the risk on is cheap dilemma for investors

Such is the state of Europe right now, the relatively risky trades are cheap whereas defensive ones are more expensive. John Husselbee asks why this is so and how investors can take advantage of it.

the risk on is cheap dilemma for investors


When I was a young child my grandparents used to recite this nursery rhyme to me. A while later, when they assumed I was old enough to understand, they  told me that its origins stemmed from the Great Plague which took place in the 17th century.

They explained that the ‘ring of roses’ referred to the red rash that heralded the disease, posies were carried for protection and the sneezing was the sign that death was imminent. Small wonder I brought up my children on the less grisly ‘Round and round the garden.’  I don’t believe that this rhyme has a similar ‘horrid history’.

A ring, a ring o’ Euros,
A pocket full o’i.o.u.s,
Greece, Portugal, Ireland too
Italy, Spain, the Eurozoo
At issue, at issue, we all fall down!

Perhaps in years to come our ancestors may be singing a rhyme based on the plague of sovereign debt crises threatening to bring down the whole of the eurozone. In this plague the common symptoms are high borrowing costs, an unpopular government, a severe austerity plan and a lack of economic growth.

The authorities are aware of the epidemic and are searching for a cure. In an attempt to prevent contagion, they have tried handing out billions of euros to the sickest patients on the periphery of Europe. Interest rates have been cut and the European Central Bank (ECB) has helped to refinance banks by lending €1trn at low interest rates.

No long-term solution

However, although the prescribed treatment has brought sufferers some short-term relief, a long-term cure has yet to be found. The long-term refinancing operations programme, introduced late last year and earlier this, was received with much optimism, but this has waned with the recent elections in France and Greece.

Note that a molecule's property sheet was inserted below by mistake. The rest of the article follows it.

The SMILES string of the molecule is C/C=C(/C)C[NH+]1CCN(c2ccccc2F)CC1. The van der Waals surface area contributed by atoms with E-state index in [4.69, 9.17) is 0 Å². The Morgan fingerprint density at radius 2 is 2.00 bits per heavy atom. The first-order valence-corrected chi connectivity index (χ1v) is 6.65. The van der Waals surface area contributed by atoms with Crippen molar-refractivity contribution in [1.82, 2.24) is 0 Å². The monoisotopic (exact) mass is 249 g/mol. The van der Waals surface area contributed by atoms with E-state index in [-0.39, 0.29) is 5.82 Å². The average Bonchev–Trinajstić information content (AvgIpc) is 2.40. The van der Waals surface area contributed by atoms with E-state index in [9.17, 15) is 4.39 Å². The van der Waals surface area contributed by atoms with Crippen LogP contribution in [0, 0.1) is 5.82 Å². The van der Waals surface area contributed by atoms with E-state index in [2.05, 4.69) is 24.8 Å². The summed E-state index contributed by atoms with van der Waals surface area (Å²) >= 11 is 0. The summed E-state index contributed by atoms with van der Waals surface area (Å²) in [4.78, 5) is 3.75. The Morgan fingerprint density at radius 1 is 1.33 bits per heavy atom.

With no long-term resolution forthcoming, the treatment remains the same, although the euro dosage grows bigger and bigger. Surely the issuance of eurobonds, a measure backed by all eurozone members, would serve to stop the euro falling?

This would sharply reduce the cost of borrowing to the weaker nations, although the core of Europe would pay more. However, this is a tough decision for Germany which has the most to lose from a potential downgrade.

The alternative is to let the weaker nations leave the single currency. In the case of Greece, the short term would be painful but beneficial in the longer term under its own fiscal and monetary steam. The likelihood of this happening is increasing. 

Fundamental analysis in these markets has proved futile of late. Politicians have been driving the market. Valuation has often been disregarded with uncertainty leaving the investor a binary choice, either risk on or risk off.

However, here is the dilemma for long-term investors – those asset classes which most participate in the risk on trade look cheap, while defensive assets are expensive. 

‘Round and round the garden’…….or should that be ‘up the garden path….?’



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